Biochar – natural soil improvement
Biochar is formed through the carbonization of organic matter. The “green charcoal” can be used in many different ways. The decisive factor is always which quality criteria have to be met. Carbonization – the conversion of organic material to biochar – is a process that has been known and practised for many centuries. However, only the state-of-the-art PYREG process can control the process parameters in such a way that carbon products can be produced in different quality levels and nutrients can be gently recovered. Efficient, environmentally friendly and without harmful by-products.
EBC – the seal for premium quality
The number of biochar producers and products has increased considerably in recent years. The offer is large, also the differences in quality. The European Biochar Certificate (EBC) offers reliable quality standards. As a voluntary Europe-wide industry standard, the certificate guarantees an environmentally friendly manufacturing process and pollutant-free premium product quality. Since 2012, biochar producers have been able to have their products certified and are monitored regularly. A large number of our customers and users of PYREG technology are EBC-certified, because only high-quality biochar is in demand on the market at profitable prices. Here you can find out more about the EBC certificate here.
Biochar in the earth
Biochar is highly porous and has a surface area of up to 300 square metres per gram. It can therefore absorb up to five times its own weight of water and the nutrients dissolved therein (Source: SCHEUB/PIEPLOW/SCHMIDT, Terra Preta, 2015).
Untreated biochar does not yet have a soil-improving effect. It must first be “charged” with nutrients and colonised by microorganisms. The “charging” of the biochar can be achieved by various processes such as composting.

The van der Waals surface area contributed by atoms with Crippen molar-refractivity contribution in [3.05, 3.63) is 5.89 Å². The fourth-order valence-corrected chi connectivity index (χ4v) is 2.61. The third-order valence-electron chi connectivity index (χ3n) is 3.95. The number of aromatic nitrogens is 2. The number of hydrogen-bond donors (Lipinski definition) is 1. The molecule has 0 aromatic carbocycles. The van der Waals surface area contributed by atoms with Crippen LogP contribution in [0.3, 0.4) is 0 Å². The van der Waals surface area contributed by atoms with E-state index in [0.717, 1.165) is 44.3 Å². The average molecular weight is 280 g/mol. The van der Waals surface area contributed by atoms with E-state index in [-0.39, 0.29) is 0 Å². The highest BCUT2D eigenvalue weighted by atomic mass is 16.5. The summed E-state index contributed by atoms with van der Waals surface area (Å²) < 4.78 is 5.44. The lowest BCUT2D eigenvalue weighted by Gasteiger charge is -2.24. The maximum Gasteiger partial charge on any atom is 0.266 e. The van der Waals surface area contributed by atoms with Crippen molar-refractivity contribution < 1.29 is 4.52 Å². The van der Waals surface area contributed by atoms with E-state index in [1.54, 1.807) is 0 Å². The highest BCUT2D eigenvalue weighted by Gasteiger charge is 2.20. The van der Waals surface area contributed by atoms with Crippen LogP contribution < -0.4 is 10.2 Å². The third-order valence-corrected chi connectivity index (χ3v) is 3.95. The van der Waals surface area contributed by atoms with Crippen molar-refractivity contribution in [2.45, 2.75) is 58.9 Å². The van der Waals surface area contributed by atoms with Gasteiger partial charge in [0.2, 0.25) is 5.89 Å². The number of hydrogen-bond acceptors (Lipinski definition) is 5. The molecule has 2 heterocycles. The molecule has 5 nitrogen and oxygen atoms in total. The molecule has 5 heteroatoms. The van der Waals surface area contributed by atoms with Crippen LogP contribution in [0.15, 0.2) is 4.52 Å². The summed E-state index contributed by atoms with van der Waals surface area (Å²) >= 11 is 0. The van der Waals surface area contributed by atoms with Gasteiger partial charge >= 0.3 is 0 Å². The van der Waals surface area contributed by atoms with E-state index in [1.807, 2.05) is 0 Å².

Positive effects of biochar in soil
Biochar as plant substrate
As a result, trees in particular have a significantly shorter lifespan and higher maintenance costs, and an ever-increasing percentage of new plantings do not survive the first year. Therefore, attempts are generally made to stimulate the growth of urban trees through synthetic fertilizers. In view of negative consequences such as greenhouse gas emissions, acidification, salinisation and losses of soil carbon, more and more cities are looking for alternative strategies.
Some large cities such as Stockholm (Sweden) or forestry enterprises in Quebec (Canada) have therefore switched to planting their trees in mixed substrates with biochar. The “green charcoal” is not only much more porous than sand or clay, it is also not biodegraded or compacted as quickly as peat, for example. The high porosity of biochar increases gas exchange and water storage capacity and ensures enhanced root penetration thanks to its high permeability.
Positive effects of plant carbon as a plant substrate for trees
(Source: LANGE/ALLAIRE, Substrates containing Biochar for White Spruce Production in Nursery, 2018)